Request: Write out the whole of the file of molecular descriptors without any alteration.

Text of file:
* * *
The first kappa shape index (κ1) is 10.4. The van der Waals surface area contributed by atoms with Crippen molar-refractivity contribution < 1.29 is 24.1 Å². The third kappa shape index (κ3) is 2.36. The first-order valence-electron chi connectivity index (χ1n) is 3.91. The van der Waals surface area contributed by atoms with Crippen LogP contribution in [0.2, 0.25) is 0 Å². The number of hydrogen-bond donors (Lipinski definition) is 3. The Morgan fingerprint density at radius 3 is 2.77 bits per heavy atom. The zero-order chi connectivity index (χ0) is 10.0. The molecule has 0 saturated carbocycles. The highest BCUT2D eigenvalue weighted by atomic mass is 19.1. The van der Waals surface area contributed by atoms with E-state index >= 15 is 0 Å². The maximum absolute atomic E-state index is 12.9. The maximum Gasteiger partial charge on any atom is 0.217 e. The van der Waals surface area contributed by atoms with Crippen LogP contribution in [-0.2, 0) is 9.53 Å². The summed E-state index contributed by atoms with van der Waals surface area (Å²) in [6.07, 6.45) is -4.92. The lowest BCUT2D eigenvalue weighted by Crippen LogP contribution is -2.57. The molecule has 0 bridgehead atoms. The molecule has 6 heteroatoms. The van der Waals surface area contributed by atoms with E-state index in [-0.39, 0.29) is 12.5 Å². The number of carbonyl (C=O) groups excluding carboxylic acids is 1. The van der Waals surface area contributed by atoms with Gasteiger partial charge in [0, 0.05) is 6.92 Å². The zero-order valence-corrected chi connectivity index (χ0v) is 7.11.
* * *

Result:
The first kappa shape index (κ1) is 10.4. The van der Waals surface area contributed by atoms with Crippen molar-refractivity contribution < 1.29 is 24.1 Å². The third kappa shape index (κ3) is 2.36. The first-order valence-electron chi connectivity index (χ1n) is 3.91. The van der Waals surface area contributed by atoms with Crippen LogP contribution in [0.2, 0.25) is 0 Å². The number of hydrogen-bond donors (Lipinski definition) is 3. The Morgan fingerprint density at radius 3 is 2.77 bits per heavy atom. The zero-order chi connectivity index (χ0) is 10.0. The molecule has 0 saturated carbocycles. The highest BCUT2D eigenvalue weighted by atomic mass is 19.1. The van der Waals surface area contributed by atoms with E-state index >= 15 is 0 Å². The maximum absolute atomic E-state index is 12.9. The maximum Gasteiger partial charge on any atom is 0.217 e. The van der Waals surface area contributed by atoms with Crippen LogP contribution in [-0.2, 0) is 9.53 Å². The summed E-state index contributed by atoms with van der Waals surface area (Å²) in [6.07, 6.45) is -4.92. The lowest BCUT2D eigenvalue weighted by Crippen LogP contribution is -2.57. The molecule has 0 bridgehead atoms. The molecule has 6 heteroatoms. The van der Waals surface area contributed by atoms with E-state index in [-0.39, 0.29) is 12.5 Å². The number of carbonyl (C=O) groups excluding carboxylic acids is 1. The van der Waals surface area contributed by atoms with Gasteiger partial charge in [0, 0.05) is 6.92 Å². The zero-order valence-corrected chi connectivity index (χ0v) is 7.11.